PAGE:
What is Comprehensive Credit Reporting?
Comprehensive credit reporting (CCR) is changing how credit reporting works in Australia. Find out what it means for you.
Comprehensive Credit Reporting (CCR) has changed the way credit reporting works in Australia. It provides a more complete picture of your credit history that can affect your ability to borrow money or get credit from banks and other lenders.
Like nearly all Australian adults that have credit, you have a credit report and score that play a big part in whether or not you can borrow funds to buy a house, a new car or get approved for a credit card.
In a nutshell, your credit score matters, which is why it’s more important than ever to keep it in good shape.
What is a credit report?
Your credit report is a bit like a report card for banks and lenders with important information (positive and negative) about your credit history.
If you apply for a loan or any other form of credit (like a credit card), your credit report forms an important part of your application, so it’s super important to keep your credit report in great shape.
What's in my credit report?
There are two parts to your credit report:
1. Your personal details
Your personal details are used to identify you, and include your name, gender, date of birth, address, employer and driver’s licence.
2. Your credit history
Information about how you’ve managed other debts including any loans or credit cards you currently have or have had over the last two years.
What is a credit score?
It’s the number on your credit report that summarises your credit history with a score. That rating tells a credit provider (a bank or lender) how likely you will be to pay back any money that you borrow from them.
The four main things that go into determining your credit score are:
- Your account repayment history
- Lack of negative credit information
- Recent credit application information
- Length of your credit history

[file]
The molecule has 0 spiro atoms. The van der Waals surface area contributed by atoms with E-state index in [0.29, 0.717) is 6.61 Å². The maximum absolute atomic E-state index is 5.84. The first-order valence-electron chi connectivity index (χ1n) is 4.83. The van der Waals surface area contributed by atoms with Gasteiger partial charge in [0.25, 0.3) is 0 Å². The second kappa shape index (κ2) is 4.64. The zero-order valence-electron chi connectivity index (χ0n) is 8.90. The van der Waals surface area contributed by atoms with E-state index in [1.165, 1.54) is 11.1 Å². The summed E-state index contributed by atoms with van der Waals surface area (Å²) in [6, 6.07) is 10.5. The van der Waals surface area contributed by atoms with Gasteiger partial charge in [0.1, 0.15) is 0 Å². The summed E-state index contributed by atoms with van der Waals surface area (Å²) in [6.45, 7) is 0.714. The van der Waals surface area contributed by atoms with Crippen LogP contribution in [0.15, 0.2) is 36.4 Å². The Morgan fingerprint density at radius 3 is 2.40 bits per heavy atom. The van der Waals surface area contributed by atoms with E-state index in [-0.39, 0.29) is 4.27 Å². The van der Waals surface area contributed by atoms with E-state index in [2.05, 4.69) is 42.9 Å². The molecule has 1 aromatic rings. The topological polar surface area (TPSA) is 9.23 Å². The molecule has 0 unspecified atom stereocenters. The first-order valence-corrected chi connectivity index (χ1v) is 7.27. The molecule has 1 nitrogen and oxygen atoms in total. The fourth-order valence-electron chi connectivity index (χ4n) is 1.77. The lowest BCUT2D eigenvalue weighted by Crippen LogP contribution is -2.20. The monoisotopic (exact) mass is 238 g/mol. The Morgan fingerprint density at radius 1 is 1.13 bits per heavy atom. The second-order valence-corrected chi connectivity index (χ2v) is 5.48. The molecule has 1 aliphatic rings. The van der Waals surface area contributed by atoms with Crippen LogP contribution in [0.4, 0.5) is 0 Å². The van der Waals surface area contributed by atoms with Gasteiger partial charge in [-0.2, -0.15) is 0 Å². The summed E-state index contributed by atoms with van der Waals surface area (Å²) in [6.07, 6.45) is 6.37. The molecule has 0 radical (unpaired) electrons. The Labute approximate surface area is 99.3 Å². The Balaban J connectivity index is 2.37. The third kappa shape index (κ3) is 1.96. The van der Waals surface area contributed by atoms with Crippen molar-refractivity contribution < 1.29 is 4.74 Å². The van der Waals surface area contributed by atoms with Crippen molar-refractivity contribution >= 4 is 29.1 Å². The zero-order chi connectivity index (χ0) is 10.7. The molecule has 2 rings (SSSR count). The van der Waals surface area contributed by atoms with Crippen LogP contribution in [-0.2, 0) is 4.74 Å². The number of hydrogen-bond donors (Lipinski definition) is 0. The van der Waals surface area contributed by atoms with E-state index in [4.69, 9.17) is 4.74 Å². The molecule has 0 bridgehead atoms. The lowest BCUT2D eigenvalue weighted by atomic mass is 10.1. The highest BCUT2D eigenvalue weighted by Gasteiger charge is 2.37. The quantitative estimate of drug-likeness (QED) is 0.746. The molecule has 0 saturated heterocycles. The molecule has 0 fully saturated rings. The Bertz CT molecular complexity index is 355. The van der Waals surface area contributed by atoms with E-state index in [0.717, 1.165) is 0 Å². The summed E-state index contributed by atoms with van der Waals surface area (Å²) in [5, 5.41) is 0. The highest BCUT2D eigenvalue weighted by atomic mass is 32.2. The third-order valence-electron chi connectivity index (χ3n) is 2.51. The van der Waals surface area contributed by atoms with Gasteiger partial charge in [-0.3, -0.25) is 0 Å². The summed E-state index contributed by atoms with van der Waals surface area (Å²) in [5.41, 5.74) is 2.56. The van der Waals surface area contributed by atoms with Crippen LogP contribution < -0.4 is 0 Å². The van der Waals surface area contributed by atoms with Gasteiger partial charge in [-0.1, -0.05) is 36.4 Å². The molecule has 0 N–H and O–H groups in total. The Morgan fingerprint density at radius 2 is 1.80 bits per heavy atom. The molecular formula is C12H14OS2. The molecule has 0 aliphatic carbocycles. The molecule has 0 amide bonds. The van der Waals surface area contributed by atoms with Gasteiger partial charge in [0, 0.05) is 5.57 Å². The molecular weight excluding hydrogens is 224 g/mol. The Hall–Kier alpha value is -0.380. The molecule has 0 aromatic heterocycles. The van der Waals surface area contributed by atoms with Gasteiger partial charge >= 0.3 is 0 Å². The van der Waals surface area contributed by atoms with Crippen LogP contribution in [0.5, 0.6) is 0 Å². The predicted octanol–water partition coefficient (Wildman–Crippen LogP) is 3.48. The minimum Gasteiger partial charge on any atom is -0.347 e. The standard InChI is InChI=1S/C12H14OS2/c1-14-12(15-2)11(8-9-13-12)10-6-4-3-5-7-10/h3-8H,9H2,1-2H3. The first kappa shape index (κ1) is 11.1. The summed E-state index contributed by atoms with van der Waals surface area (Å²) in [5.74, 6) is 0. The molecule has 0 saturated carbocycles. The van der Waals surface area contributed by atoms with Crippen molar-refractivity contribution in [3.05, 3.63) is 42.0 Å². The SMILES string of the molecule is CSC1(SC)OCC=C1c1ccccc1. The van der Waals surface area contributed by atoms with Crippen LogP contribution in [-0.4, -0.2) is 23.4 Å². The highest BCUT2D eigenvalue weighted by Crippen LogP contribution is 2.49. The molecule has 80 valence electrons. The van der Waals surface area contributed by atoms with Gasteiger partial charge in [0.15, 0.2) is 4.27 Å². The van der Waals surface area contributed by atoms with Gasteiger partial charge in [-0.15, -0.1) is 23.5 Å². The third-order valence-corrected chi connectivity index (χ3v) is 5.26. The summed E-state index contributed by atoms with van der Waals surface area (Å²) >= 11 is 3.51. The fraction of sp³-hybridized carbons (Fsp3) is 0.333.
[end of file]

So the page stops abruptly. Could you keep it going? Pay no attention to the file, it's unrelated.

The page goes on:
Credit reporting bodies use different methods to calculate your credit score but it will be a number between zero and 1,000 or zero and 1,200.
The higher your score, the more likely you are to pay back a loan. The lower the score...you get the picture!
Credit Reporting During COVID-19
Credit scores won’t be affected for members who have been granted a repayment deferral for loan repayments of up to six months due to COVID-19, provided repayments were up to date before deferring.
What information could your credit history include?
- Any loans and credit accounts you have had over the last two years.
- Your repayment history on loans and credit cards, for up to two years.
- Any credit applications you’ve made over the past five years.
- Any credit defaults (if you’ve missed a payment of at least $150 by 60 days or more).
- Your credit score – the higher the number the better the score.
View a sample credit report
What do we report to credit reporting bodies?
If you’ve got a loan or credit facility with us, we report your comprehensive credit information to a credit reporting body like Equifax, Experian and Illion.
What we report on includes information such as:
- Your account identification details
- The type of credit accounts you have (e.g. home loan, credit card)
- The dates you opened and closed any credit accounts
- Your repayment history, for up to two years
- Your current credit limits
What this means for you?
The information we report on includes positive and negative credit information that’s used by credit reporting agencies to determine your score - which means it’s really important to pay your bills, loan or credit card repayments on time to keep your credit report looking good.
Keep your credit score in top shape
Want to get a better handle on your credit? There are some simple things you can do to make sure you get on top of things and keep your credit report in good shape:
- Only borrow what you need
- Reduce your credit card limit and pay down debt as soon as possible
- Set up auto-payments for bills to make sure you never miss a payment
- Keep your credit card and contact details up to date
- Check your credit report and credit score regularly
See more tips for keeping your credit report healthy
How can I access my credit report and score?
You can request a free copy of your credit report once a year from each credit reporting body. To get a copy, you’ll need to contact the credit bodies directly and provide them with some identification.
Your credit report and score can change over time so it’s a good idea to check them on a regular basis.
Need financial assistance?
We understand that sometimes circumstances can change in life and managing your repayments can become harder than usual.
If your financial situation changes and you’re worried about making your repayments on time, please contact us right away to find out how we can help.
Find out more about how we can help
Or contact us on 1800 472 265, press 3 then option 3 or email us at firstname.lastname@example.org.